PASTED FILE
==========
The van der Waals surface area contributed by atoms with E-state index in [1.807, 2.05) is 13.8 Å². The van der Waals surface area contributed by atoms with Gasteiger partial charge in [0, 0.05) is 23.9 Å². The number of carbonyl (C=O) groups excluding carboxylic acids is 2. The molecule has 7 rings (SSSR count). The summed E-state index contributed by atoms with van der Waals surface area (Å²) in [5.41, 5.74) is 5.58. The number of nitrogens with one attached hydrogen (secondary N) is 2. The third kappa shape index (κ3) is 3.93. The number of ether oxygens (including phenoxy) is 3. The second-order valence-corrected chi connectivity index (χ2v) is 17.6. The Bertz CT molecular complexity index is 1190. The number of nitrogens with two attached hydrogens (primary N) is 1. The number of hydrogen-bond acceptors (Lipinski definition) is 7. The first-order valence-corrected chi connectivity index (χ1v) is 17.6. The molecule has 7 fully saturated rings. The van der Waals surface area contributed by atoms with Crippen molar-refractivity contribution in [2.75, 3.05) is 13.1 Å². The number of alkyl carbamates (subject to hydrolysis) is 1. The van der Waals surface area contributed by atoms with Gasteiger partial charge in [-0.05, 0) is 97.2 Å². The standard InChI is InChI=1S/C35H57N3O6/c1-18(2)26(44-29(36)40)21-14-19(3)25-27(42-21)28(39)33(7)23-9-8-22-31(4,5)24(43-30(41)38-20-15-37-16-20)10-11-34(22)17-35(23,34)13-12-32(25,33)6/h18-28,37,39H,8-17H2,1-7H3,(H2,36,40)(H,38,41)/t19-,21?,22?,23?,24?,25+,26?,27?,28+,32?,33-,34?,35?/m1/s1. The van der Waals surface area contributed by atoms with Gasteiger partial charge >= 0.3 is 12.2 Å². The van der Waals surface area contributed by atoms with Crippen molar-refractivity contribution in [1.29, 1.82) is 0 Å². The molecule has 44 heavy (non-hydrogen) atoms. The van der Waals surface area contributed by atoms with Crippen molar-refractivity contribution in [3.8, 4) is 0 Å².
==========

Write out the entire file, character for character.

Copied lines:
The van der Waals surface area contributed by atoms with E-state index in [1.807, 2.05) is 13.8 Å². The van der Waals surface area contributed by atoms with Gasteiger partial charge in [0, 0.05) is 23.9 Å². The number of carbonyl (C=O) groups excluding carboxylic acids is 2. The molecule has 7 rings (SSSR count). The summed E-state index contributed by atoms with van der Waals surface area (Å²) in [5.41, 5.74) is 5.58. The number of nitrogens with one attached hydrogen (secondary N) is 2. The third kappa shape index (κ3) is 3.93. The number of ether oxygens (including phenoxy) is 3. The second-order valence-corrected chi connectivity index (χ2v) is 17.6. The Bertz CT molecular complexity index is 1190. The number of nitrogens with two attached hydrogens (primary N) is 1. The number of hydrogen-bond acceptors (Lipinski definition) is 7. The first-order valence-corrected chi connectivity index (χ1v) is 17.6. The molecule has 7 fully saturated rings. The van der Waals surface area contributed by atoms with Crippen molar-refractivity contribution in [2.75, 3.05) is 13.1 Å². The number of alkyl carbamates (subject to hydrolysis) is 1. The van der Waals surface area contributed by atoms with Gasteiger partial charge in [-0.05, 0) is 97.2 Å². The standard InChI is InChI=1S/C35H57N3O6/c1-18(2)26(44-29(36)40)21-14-19(3)25-27(42-21)28(39)33(7)23-9-8-22-31(4,5)24(43-30(41)38-20-15-37-16-20)10-11-34(22)17-35(23,34)13-12-32(25,33)6/h18-28,37,39H,8-17H2,1-7H3,(H2,36,40)(H,38,41)/t19-,21?,22?,23?,24?,25+,26?,27?,28+,32?,33-,34?,35?/m1/s1. The van der Waals surface area contributed by atoms with Gasteiger partial charge >= 0.3 is 12.2 Å². The van der Waals surface area contributed by atoms with Crippen molar-refractivity contribution in [1.29, 1.82) is 0 Å². The molecule has 44 heavy (non-hydrogen) atoms. The van der Waals surface area contributed by atoms with Crippen molar-refractivity contribution in [3.8, 4) is 0 Å².